A WEST Cork musician is set to release an album of traditional songs next month which includes a spectacular version of ‘Skibbereen’.
The album by Bríd O’Riordan also includes a vocal contribution from the legendary Paul Brady, and is inspired by her late mother who taught her the art of traditional singing.
Bríd grew up in the Irish speaking area of Kilnamar- tyra, surrounded by music, working on her father’s farm, looking after the animals, and cutting turf.
Neighbours and cousins visited each other’s homes regularly, where they danced, sang songs and played music.
As a child, her mother schooled her in how to sing the traditional folk songs of the area. She guided Bríd as she sang at the stations and there was always the obligatory post-mortem following each performance, which led to more lessons which were given while she helped her mother bake brown soda bread or churn butter.
‘I absolutely loved this time because this was when I felt closest to her,’ recalls Bríd.
‘Singing and playing traditional musical instruments has been part of my family for the past four generations. I feel privileged that my mother passed the skills of traditional singing on to me,’ she said.
She continued to sing throughout her life, including with Cór na mBan directed by Peadar ó Ríada, and in 2017 she began to seriously think about compiling a list of songs and recording them, but never in her wildest dreams could she have imagined how it would evolve.
‘I’d wanted to record an album for about the last five years. Derek O’Sullivan, my significant other, is a guitarist and has been a friend of Philip Begley (my producer) for over 30 years. Derek and I would play and sing together at home and eventually Philip heard me sing one evening when we were staying with him in Dublin.
He suggested doing a couple of demo songs that he would play to some of the musicians he had worked with over his over 40 years in the recording industry. Everyone he played them to offered to contribute to the recordings. I was totally shocked and amazed by the names that he got to be involved!’
They included Kevin Burke (The Bothy Band), Ciarán Brennan (Clannad), Robbie Harris (Afro Celts), Mick O’Brien, Suzanne Savage, Kevin Glackin and a vocal contribution from the Paul Brady on her track Bríd Óg Ní Mháille.
Following on from Kevin Burke’s involvement, he rec- ommended Bríd to Paul Mars- teller in the USA to sing the main vocal on Ephemera as part of the recent USA release of I Am of Ireland: Yeats in Song.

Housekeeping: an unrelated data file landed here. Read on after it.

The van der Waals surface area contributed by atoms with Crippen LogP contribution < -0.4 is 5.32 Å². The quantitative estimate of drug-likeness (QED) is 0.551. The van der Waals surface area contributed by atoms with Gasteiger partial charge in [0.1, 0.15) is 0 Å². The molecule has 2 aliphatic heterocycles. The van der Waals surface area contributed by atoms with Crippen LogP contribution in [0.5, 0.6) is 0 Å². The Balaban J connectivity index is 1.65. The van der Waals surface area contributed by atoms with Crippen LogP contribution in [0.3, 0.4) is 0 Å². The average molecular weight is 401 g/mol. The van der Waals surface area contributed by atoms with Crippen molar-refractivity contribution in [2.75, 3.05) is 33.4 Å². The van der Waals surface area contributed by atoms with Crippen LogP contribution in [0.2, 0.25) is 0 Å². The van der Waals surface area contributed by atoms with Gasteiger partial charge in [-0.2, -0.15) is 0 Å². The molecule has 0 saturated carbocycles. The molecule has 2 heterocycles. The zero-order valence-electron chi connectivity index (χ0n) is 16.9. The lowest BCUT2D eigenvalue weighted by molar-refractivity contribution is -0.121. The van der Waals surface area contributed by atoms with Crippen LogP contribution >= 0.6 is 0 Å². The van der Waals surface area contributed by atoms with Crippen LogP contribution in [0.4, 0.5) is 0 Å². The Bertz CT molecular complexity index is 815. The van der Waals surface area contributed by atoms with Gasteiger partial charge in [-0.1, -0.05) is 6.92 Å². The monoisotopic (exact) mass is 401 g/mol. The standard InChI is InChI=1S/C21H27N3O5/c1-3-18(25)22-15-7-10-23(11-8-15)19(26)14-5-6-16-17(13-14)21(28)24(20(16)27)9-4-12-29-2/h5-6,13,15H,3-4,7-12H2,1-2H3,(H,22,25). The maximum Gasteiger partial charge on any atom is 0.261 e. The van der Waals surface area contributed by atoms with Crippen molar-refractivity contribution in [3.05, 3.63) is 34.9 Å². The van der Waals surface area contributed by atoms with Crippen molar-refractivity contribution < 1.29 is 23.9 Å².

Bríd said it was all still a ‘little surreal.’
‘Imagine hearing musicians you’ve been listening to for years play on your own recordings! I honestly nearly had to be picked up off the floor when I heard Paul Brady on Bríd Óg. Truly the stuff that dreams are made of.’
Brid has already released a three-track EP which is a flavour what’s to come on the album.
The tracks are Skibbereen, Bríd Óg Ní Mháille and a new arrangement of Andy Irvine’s classic The West Coast of Clare.
‘There will be 12 songs in total on the album. All of them have a relevance to me in different ways, be it through past or current life experiences. The album will have elements of the Irish folk tradition through both Irish and English languages. There is quite a varied palette as I wanted to explore every aspect of the Irish tradition from worksongs to lovesongs like Bríd Óg, to songs that revere Irish resilience in the face of very hard times like Skibbereen,’ she said.
Bríd now lives in Ballyvourney, a stone’s throw from Kilnamartyra and the seaside village of Kilkee with her partner. Her most recent job was a Fáilte Ireland approved tour director.
‘I got to meet some wonderful people through this job and realised that there was genuine interest among those from abroad I was guiding for a real look into the Irish psyche, not just the shamrocks and shileighlies. I would share some memories of my rural childhood with them. I’d speak of how much music played a part of who I was as a child and re-mains to this day.
'Depending on the circumstances and if I felt comfortable with a guest, I would sing something like Sean O’Riada’s Ar nAthair for instance if they were visiting the grave of a loved one. It was amazing how a lone voice in a quiet country graveyard can move someone and enable them to feel closer to their Irish roots.’
Sadly Bríd’s mother passed away in 2015. ‘I would say she would be bursting with pride and de light that I am passing on her family’s singing and musical history.
Her family were locally known as the Connell’s Ullanes, an area in Ballyvourney.
Their house was a place for scríochting (visiting), where locals congregated to dance and sing.
Apparently, they collected songs from the people passing by from outside the parish, on their way to the markets in Macroom and the butter markets in Cork city.
Her great grand aunt, Nóra Ní Chonaill, had a bank of over 150 songs, all of which were in Irish and are in an archive in UCD.
‘Every recording I did with Philip, I closed my eyes and sent a silent word to her and said “Mom, let me sing this song the way you’d want it done.” A song is nothing without feeling, you know.
‘I’ve always loved singing and I’m absolutely delighted that the planets aligned in such a natural way to make this album happen. I’ll be forever grateful to everyone involved.’